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  • $\begingroup$ Before anyone can answer this you'd need to tell them what the series is hooked up to (is it connected in a loop?) as well as what the starting conditions are. In general you'll see some oscillating current $I(t)$ with a damped-spring equation of motion, with L as a spring force, C as an inertia, and R as damping. Then you'll need to think about what size your various components have: are we to think of all of them as point-like electric components, do they have some sense of length? etc. $\endgroup$ – CR Drost Aug 30 '15 at 21:31
  • $\begingroup$ @ChrisDrost: See my edit! $\endgroup$ – Julia Sep 3 '15 at 8:59
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    $\begingroup$ Ideal circuit you assume is not meant to exist in 3D space - it is an abstract notation. Therefore it makes little sense to try to assign EM fields to it. To get meaningful fields, you need to consider realistic circuit made of 3D conductors that have non-zero dimensions. $\endgroup$ – Ján Lalinský Sep 6 '15 at 10:17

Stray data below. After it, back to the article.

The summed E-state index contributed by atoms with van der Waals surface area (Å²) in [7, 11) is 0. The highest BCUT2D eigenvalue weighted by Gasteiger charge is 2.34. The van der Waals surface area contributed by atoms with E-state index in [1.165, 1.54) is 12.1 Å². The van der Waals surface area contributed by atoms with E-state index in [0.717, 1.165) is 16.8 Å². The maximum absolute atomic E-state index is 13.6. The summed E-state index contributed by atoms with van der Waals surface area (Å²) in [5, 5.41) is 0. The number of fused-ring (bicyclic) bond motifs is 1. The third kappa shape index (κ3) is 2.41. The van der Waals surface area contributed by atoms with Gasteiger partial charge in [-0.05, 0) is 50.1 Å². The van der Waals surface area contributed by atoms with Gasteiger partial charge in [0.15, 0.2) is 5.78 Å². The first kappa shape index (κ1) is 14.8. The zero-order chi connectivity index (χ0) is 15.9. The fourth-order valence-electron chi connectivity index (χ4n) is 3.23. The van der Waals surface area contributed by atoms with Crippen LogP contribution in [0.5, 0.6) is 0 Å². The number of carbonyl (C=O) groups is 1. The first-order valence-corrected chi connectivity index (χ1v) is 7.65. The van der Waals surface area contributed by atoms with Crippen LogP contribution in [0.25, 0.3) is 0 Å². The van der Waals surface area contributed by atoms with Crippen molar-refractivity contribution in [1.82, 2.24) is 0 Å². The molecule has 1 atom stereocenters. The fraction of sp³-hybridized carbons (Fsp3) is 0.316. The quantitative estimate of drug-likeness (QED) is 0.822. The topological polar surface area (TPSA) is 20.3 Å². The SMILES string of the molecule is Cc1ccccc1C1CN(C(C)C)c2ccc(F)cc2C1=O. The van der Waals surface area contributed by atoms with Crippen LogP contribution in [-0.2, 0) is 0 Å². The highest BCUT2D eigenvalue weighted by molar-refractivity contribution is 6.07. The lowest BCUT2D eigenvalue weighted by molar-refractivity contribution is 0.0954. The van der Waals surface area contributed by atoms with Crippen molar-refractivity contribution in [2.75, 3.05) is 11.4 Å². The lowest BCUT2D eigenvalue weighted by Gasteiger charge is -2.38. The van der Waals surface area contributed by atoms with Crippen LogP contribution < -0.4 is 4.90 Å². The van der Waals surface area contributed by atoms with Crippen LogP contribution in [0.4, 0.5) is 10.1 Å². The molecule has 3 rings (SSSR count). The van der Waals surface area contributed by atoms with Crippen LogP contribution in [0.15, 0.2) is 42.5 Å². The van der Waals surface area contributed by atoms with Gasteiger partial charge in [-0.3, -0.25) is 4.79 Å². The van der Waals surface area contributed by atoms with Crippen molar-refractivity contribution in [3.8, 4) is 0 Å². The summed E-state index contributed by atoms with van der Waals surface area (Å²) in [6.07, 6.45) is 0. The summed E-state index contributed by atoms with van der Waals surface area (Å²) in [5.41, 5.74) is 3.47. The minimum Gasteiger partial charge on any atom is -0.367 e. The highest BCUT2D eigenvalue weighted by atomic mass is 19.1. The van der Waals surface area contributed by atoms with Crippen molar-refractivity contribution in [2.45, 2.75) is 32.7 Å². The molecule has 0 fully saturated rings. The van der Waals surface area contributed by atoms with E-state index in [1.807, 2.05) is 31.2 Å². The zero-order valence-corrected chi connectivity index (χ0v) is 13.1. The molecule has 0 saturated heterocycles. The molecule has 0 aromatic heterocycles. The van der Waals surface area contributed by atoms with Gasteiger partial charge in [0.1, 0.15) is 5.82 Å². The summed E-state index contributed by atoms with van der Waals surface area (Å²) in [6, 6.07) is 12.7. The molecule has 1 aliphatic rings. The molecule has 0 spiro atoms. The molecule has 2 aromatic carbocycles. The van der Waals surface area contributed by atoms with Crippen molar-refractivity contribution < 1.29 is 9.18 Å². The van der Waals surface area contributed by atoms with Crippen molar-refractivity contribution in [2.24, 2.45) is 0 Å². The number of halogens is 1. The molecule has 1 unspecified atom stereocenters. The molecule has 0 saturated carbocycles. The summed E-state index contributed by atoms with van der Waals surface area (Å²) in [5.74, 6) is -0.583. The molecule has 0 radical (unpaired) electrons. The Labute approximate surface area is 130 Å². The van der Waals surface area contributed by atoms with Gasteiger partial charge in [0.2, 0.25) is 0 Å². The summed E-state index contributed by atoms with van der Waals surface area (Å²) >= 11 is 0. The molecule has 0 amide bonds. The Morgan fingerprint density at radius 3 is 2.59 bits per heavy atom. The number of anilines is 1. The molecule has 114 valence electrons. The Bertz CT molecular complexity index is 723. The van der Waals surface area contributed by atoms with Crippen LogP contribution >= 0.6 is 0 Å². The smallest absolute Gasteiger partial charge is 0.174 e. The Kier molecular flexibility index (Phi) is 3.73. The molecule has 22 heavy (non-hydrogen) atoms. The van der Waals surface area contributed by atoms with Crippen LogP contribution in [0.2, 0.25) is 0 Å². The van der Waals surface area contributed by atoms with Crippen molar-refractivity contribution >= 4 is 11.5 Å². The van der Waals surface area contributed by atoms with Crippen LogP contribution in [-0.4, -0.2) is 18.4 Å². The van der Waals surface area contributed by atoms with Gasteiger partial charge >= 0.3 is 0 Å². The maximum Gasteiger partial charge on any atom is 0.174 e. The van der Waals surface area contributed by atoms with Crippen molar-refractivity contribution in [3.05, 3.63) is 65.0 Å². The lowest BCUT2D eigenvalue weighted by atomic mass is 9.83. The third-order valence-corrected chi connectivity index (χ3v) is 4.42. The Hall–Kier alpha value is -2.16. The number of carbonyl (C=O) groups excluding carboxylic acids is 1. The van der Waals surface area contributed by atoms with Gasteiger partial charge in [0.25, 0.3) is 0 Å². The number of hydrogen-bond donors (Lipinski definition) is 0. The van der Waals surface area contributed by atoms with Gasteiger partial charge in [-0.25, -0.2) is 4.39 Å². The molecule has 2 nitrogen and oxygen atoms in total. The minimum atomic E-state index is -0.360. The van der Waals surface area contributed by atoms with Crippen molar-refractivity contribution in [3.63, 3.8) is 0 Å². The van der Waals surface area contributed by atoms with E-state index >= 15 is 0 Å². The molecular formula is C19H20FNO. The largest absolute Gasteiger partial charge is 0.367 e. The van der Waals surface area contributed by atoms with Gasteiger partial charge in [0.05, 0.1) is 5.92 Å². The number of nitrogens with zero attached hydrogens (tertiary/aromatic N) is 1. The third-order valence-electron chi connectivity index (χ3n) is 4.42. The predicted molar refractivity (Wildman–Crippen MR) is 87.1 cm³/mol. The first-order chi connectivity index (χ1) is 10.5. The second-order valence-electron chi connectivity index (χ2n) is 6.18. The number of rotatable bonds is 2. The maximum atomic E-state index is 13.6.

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    $\begingroup$ You can't possibly answer this without knowing what the circuit actually looks like physically. Do you really mean that you have lumped inductors, capacitor, etc., or is this made out of distributed elements? Is the inductor a coil or a meandered line? What kind of capacitor: parallel plate? $\endgroup$ – DanielSank Sep 15 '15 at 19:37
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    $\begingroup$ Some quick comments: (i) Analytical expressions are pretty much off the books. You can't even integrate a finite solenoid in terms of elementary functions, and a full circuit like this is impossible analytically. (ii) Numerical solutions, for a reasonably-shaped circuit, on the other hand, shouldn't be that difficult. (iii) What you really want, though, I think, is qualitative information about the EM fields' behaviour. Focusing on that might make it easier to get comprehensive answers. $\endgroup$ – Emilio Pisanty Sep 17 '15 at 18:44